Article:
Despite its somewhat disjointed structure, the detection algorithm performed quite well on Globe. The most obvious artifact of the detection method here are the very narrow segments in the north and south. These segments are part of the city, but the algorithm sometimes fails to capture the full extent of these areas likely because there are only a few roads present. It is also worth nothing that in the very left of the image, the detected perimeter actually encompasses another town and two unincorporated communities. Because these communities essentially bleed into Globe without any separation, the algorithm defines them as a single entity.
A procedure for automatically detecting city perimeters from aerial images was developed and tested on five cities in Arizona. The algorithm generally produced visually sensible perimeters with the boundaries entirely or almost entirely encompassing the cities. In many cases the detected boundaries closely aligned with the extend of urban development and thus produced a tight perimeter.
The two most significant challenges for the algorithm stem from natural scenery and multiple municipalities packed closely together. If multiple municipalities are packed together without any natural separation as with Globe, AZ and surrounding territories, the algorithm detects these as a single connected region. Manually specifying the limits of the city beforehand in the aerial image before applying the algorithm could alleviate this problem at the cost of requiring more human input; still, it is less effort than having a human trace the whole perimeter extent.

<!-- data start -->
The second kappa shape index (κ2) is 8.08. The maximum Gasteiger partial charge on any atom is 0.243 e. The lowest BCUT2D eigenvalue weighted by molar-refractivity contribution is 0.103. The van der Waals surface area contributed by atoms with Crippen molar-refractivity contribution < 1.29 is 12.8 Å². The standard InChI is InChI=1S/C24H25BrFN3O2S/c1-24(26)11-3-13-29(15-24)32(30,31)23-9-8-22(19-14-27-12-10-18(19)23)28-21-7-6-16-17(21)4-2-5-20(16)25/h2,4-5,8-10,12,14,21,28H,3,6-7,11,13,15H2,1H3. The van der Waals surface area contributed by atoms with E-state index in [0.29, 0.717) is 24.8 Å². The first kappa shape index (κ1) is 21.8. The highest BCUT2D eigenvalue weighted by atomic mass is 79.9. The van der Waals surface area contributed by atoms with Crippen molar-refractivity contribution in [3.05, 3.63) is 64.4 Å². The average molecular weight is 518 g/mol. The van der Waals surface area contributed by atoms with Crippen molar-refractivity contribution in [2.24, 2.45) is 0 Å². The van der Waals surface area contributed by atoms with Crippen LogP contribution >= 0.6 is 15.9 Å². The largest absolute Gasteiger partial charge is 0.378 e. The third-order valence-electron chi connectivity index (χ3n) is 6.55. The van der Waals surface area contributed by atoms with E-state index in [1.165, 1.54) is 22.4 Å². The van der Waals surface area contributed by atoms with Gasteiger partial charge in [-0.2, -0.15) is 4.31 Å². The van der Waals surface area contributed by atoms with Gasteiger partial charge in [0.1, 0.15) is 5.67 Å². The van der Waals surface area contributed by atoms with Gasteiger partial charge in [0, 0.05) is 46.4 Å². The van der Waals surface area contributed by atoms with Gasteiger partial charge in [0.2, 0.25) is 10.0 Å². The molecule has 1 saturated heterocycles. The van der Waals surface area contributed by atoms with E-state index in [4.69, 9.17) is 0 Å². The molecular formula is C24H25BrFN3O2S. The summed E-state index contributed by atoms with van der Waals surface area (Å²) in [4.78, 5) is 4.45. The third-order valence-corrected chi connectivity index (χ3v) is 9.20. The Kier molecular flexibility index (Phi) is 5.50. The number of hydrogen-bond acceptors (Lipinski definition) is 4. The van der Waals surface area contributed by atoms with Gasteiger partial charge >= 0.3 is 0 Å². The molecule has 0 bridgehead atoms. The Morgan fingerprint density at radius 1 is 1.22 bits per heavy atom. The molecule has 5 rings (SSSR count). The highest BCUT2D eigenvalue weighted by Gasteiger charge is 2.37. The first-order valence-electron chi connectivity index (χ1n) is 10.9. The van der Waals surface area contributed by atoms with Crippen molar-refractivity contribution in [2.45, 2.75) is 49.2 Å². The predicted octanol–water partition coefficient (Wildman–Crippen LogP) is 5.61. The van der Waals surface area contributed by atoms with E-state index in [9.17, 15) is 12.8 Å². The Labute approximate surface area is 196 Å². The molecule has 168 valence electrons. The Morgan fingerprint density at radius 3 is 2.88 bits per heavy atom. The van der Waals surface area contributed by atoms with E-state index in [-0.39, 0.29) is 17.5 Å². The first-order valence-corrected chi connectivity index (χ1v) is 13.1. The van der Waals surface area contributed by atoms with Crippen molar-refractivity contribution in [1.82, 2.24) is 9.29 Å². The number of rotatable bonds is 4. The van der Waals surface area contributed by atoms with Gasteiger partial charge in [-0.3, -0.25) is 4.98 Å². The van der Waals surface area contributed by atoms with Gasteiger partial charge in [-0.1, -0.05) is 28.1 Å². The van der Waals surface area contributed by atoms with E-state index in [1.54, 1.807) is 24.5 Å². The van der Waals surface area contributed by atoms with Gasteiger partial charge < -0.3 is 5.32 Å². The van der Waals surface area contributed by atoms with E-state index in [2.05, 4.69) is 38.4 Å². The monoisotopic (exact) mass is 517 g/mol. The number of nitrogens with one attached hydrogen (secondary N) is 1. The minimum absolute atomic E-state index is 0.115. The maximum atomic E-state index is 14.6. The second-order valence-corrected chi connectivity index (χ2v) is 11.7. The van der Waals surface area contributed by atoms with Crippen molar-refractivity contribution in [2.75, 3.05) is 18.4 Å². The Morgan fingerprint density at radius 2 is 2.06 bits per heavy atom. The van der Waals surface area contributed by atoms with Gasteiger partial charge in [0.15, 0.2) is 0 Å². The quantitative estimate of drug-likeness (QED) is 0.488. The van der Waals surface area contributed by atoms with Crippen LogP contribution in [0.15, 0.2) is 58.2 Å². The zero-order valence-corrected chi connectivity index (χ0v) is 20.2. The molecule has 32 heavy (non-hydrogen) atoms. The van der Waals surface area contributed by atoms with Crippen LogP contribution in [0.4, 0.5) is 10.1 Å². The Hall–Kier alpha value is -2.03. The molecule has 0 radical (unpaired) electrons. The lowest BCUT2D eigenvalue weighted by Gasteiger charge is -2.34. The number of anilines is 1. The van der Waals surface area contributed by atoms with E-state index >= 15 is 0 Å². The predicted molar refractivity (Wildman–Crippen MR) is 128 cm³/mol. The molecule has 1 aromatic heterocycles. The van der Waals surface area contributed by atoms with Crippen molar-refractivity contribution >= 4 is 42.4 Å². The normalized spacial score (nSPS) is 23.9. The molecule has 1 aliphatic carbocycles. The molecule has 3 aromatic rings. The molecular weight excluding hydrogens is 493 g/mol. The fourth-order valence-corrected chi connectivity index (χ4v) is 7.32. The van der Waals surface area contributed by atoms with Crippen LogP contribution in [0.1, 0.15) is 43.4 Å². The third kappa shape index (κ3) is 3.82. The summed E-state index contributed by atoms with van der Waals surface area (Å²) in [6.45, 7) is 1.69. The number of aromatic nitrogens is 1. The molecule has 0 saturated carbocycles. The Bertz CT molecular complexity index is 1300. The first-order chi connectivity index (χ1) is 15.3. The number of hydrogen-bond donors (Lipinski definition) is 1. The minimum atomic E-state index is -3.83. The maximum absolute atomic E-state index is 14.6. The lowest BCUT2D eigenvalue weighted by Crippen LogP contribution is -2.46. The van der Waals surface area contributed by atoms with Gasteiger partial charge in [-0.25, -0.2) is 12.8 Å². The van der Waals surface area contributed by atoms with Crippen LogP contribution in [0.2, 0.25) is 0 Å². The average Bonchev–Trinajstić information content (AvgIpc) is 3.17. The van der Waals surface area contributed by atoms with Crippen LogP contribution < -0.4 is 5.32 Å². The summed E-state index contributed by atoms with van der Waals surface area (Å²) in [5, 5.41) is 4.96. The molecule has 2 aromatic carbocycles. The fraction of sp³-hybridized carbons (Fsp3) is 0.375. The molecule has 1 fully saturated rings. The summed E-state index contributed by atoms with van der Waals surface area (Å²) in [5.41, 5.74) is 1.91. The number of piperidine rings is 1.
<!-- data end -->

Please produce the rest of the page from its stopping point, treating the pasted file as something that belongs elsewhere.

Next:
The natural scenery problem can result in over- or underestimation of perimeter boundaries. If natural scenery is part of the city but has few surrounding roads, it will not be detected in the road network and thus will not appear in the boundary. However, some specific scenery such as separation between farming crops (see Yuma in Figure 2) are often mistaken for roads by the CNN and thus erroneously included in the road network. The capability of the CNN to discriminate between these errors and true roads would mitigate this problem and could possibly be achieved by training on a larger dataset that includes more crops and natural scenery.
This section details the procedure for this project from data acquisition to CNN training to application. Full source code is available in individual Jupyter notebooks on GitHub with one notebook per subsection below (individually linked in the headers)
All computations were performed on a desktop computer with an Intel i5 6600K processor, 16GB of RAM, and an Nvidia 1070ti GPU.
The georeferenced aerial images are sourced from the US National Agriculture Imagery Program (NAIP) which generated 1-meter-per-pixel aerial images of the entire US region. The data is freely available on an Amazon Web Services (AWS) S3 bucket (bandwidth fees apply if you are not in the US-East region).
For this project we focus on cities in Arizona. In particular, aerial images for Phoenix, Bullhead, Lake Havasu, Flagstaff, Globe, and Yuma are downloaded.
A single NAIP image covers only a small portion of land (based on the USGS quadrangle specification), so for each city multiple images must be downloaded. The Google Maps’ geolocator service is used to determine an appropriate bounding box for each city, and then NAIP images are downloaded to cover the entire bounding box.
Freely available OSM data is used to label the roads in all the images downloaded in the previous section. OSM provides shapefiles which contain line geometries for roads throughout the world. The latitude, longitude coordinates of the roads are matched to the georeferenced aerial images to produce binary mask images where pixels are labeled 1 if they contain a road and 0 otherwise.